The Fermat-Catalan equation x p + y q = z r in x, y , z coprime

positive integers. Of course we assume p, q, r > 1. We distinguish

three cases.

The ABC-conjecture

The riddle The conjecture Consequences Evidence

Fermat-Catalan

The Fermat-Catalan equation x p + y q = z r in x, y , z coprime

positive integers. Of course we assume p, q, r > 1. We distinguish

three cases.

I 1) p1 + q1 + 1r > 1. It is an exercise to show that (p, q, r ) is a

permutation of one of (2, 2, k), (2, 3, 3), (2, 3, 4), (2, 3, 5). In

any such case the number of solutions is infinite.

The ABC-conjecture

The riddle The conjecture Consequences Evidence

Fermat-Catalan

The Fermat-Catalan equation x p + y q = z r in x, y , z coprime

positive integers. Of course we assume p, q, r > 1. We distinguish

three cases.

I 1) p1 + q1 + 1r > 1. It is an exercise to show that (p, q, r ) is a

permutation of one of (2, 2, k), (2, 3, 3), (2, 3, 4), (2, 3, 5). In

any such case the number of solutions is infinite.

I 2) p1 + q1 + 1r = 1. Again it is an exercise to show that

(p, q, r ) is a permutation of one of (2, 4, 4), (2, 3, 6), (3, 3, 3).

There are finitely many solutions.

The ABC-conjecture

The riddle The conjecture Consequences Evidence

Fermat-Catalan

The Fermat-Catalan equation x p + y q = z r in x, y , z coprime

positive integers. Of course we assume p, q, r > 1. We distinguish

three cases.

I 1) p1 + q1 + 1r > 1. It is an exercise to show that (p, q, r ) is a

permutation of one of (2, 2, k), (2, 3, 3), (2, 3, 4), (2, 3, 5). In

any such case the number of solutions is infinite.

I 2) p1 + q1 + 1r = 1. Again it is an exercise to show that

(p, q, r ) is a permutation of one of (2, 4, 4), (2, 3, 6), (3, 3, 3).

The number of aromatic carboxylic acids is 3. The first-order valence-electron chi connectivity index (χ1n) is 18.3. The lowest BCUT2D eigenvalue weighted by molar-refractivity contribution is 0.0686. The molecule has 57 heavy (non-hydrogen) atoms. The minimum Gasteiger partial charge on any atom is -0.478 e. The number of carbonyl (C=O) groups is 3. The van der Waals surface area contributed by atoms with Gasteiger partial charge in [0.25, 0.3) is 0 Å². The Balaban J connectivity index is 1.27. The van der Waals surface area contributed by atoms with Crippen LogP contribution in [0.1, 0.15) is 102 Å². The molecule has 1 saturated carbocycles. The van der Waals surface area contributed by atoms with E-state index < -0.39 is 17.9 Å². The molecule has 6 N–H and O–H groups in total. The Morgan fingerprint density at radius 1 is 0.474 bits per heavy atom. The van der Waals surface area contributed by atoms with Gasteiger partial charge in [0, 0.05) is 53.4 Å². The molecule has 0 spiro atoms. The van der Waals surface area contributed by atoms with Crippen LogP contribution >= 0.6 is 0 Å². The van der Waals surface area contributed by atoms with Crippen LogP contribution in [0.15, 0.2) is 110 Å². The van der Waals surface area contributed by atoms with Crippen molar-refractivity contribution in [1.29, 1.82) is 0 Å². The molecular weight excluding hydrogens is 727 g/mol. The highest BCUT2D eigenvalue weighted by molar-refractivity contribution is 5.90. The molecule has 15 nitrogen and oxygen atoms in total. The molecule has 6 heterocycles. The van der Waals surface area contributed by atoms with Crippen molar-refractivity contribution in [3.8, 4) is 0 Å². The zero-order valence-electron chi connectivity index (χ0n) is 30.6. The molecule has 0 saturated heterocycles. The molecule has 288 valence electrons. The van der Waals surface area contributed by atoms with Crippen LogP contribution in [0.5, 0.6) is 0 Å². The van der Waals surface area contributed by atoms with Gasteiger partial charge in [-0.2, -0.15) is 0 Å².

There are finitely many solutions.

I 3) p1 + q1 + 1r < 1. There are infinitely many possible triples

(p, q, r ). For any such triple the number of solutions is at

most finite (Darmon-Granville, 1995).

The ABC-conjecture

The riddle The conjecture Consequences Evidence

Numeric results

14143 + 22134592 = 657 , 338 + 15490342 = 156133

438 + 962223 = 300429072 , 92623 + 153122832 = 1137 .

The ABC-conjecture

The riddle The conjecture Consequences Evidence

Fermat-Catalan conjecture

Consequence of ABC -conjecture:

The set of triples x p , y q , z r with x, y , z coprime positive integers

such that x p + y q = z r and 1/p + 1/q + 1/r < 1, is finite.

The ABC-conjecture

The riddle The conjecture Consequences Evidence

Fermat-Catalan conjecture

Consequence of ABC -conjecture:

The set of triples x p , y q , z r with x, y , z coprime positive integers

such that x p + y q = z r and 1/p + 1/q + 1/r < 1, is finite.

I Observation, 1/p + 1/q + 1/r < 1 implies

1/p + 1/q + 1/r ≤ 1 − 1/42.

The ABC-conjecture

The riddle The conjecture Consequences Evidence

Fermat-Catalan conjecture

Consequence of ABC -conjecture:

The set of triples x p , y q , z r with x, y , z coprime positive integers

such that x p + y q = z r and 1/p + 1/q + 1/r < 1, is finite.

I Observation, 1/p + 1/q + 1/r < 1 implies

1/p + 1/q + 1/r ≤ 1 − 1/42.

I Apply ABC with κ = 1.01 to A = x p , B = y q , C = z r . Notice

that rad(x r y q z r ) ≤ xyz < z r /p z r /q z.

The ABC-conjecture

The riddle The conjecture Consequences Evidence

Fermat-Catalan conjecture

Consequence of ABC -conjecture:

The set of triples x p , y q , z r with x, y , z coprime positive integers

such that x p + y q = z r and 1/p + 1/q + 1/r < 1, is finite.

I Observation, 1/p + 1/q + 1/r < 1 implies

1/p + 1/q + 1/r ≤ 1 − 1/42.

I Apply ABC with κ = 1.01 to A = x p , B = y q , C = z r . Notice

that rad(x r y q z r ) ≤ xyz < z r /p z r /q z.

I Hence, with finitely many exceptions we get

The ABC-conjecture

The riddle The conjecture Consequences Evidence

Fermat-Catalan conjecture

Consequence of ABC -conjecture:

The set of triples x p , y q , z r with x, y , z coprime positive integers

such that x p + y q = z r and 1/p + 1/q + 1/r < 1, is finite.

I Observation, 1/p + 1/q + 1/r < 1 implies

1/p + 1/q + 1/r ≤ 1 − 1/42.

I Apply ABC with κ = 1.01 to A = x p , B = y q , C = z r . Notice

that rad(x r y q z r ) ≤ xyz < z r /p z r /q z.

I Hence, with finitely many exceptions we get

1 < κ(1/p + 1/q + 1/r ). But this is impossible because

κ = 1.01 and 1/p + 1/q + 1/r ≤ 1 − 1/42.

The ABC-conjecture

The riddle The conjecture Consequences Evidence

Catalan

solutions.